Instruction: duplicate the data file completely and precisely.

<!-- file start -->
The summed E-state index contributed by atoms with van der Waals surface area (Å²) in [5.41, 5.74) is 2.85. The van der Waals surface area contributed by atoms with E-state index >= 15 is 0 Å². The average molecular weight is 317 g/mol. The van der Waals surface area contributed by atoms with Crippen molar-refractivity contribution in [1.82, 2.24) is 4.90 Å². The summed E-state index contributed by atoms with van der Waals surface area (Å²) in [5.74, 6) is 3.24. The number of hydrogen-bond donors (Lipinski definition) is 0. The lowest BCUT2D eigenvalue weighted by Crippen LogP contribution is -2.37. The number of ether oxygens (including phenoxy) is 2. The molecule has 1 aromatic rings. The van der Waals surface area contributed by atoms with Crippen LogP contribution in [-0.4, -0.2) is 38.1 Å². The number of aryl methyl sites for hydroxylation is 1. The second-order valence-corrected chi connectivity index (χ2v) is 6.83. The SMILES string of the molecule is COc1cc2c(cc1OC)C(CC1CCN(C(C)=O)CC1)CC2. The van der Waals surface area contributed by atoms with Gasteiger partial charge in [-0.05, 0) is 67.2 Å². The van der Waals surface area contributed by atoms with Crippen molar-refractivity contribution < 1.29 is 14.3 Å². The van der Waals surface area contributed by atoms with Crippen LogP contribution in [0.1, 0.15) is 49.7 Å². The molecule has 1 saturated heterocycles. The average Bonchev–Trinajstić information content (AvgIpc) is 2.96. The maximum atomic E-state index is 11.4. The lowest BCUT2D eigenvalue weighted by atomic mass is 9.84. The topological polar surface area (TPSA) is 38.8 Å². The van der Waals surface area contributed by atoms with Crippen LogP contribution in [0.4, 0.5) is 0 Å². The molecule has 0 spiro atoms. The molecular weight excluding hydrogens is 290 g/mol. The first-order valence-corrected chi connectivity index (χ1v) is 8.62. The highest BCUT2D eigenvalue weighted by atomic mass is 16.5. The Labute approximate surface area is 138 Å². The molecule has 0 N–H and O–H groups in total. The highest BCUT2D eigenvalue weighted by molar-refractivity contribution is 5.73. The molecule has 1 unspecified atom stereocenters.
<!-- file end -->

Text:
The summed E-state index contributed by atoms with van der Waals surface area (Å²) in [5.41, 5.74) is 2.85. The van der Waals surface area contributed by atoms with E-state index >= 15 is 0 Å². The average molecular weight is 317 g/mol. The van der Waals surface area contributed by atoms with Crippen molar-refractivity contribution in [1.82, 2.24) is 4.90 Å². The summed E-state index contributed by atoms with van der Waals surface area (Å²) in [5.74, 6) is 3.24. The number of hydrogen-bond donors (Lipinski definition) is 0. The lowest BCUT2D eigenvalue weighted by Crippen LogP contribution is -2.37. The number of ether oxygens (including phenoxy) is 2. The molecule has 1 aromatic rings. The van der Waals surface area contributed by atoms with Crippen LogP contribution in [-0.4, -0.2) is 38.1 Å². The number of aryl methyl sites for hydroxylation is 1. The second-order valence-corrected chi connectivity index (χ2v) is 6.83. The SMILES string of the molecule is COc1cc2c(cc1OC)C(CC1CCN(C(C)=O)CC1)CC2. The van der Waals surface area contributed by atoms with Gasteiger partial charge in [-0.05, 0) is 67.2 Å². The van der Waals surface area contributed by atoms with Crippen molar-refractivity contribution < 1.29 is 14.3 Å². The van der Waals surface area contributed by atoms with Crippen LogP contribution in [0.1, 0.15) is 49.7 Å². The molecule has 1 saturated heterocycles. The average Bonchev–Trinajstić information content (AvgIpc) is 2.96. The maximum atomic E-state index is 11.4. The lowest BCUT2D eigenvalue weighted by atomic mass is 9.84. The topological polar surface area (TPSA) is 38.8 Å². The van der Waals surface area contributed by atoms with Crippen LogP contribution in [0.4, 0.5) is 0 Å². The molecule has 0 spiro atoms. The molecular weight excluding hydrogens is 290 g/mol. The first-order valence-corrected chi connectivity index (χ1v) is 8.62. The highest BCUT2D eigenvalue weighted by atomic mass is 16.5. The Labute approximate surface area is 138 Å². The molecule has 0 N–H and O–H groups in total. The highest BCUT2D eigenvalue weighted by molar-refractivity contribution is 5.73. The molecule has 1 unspecified atom stereocenters.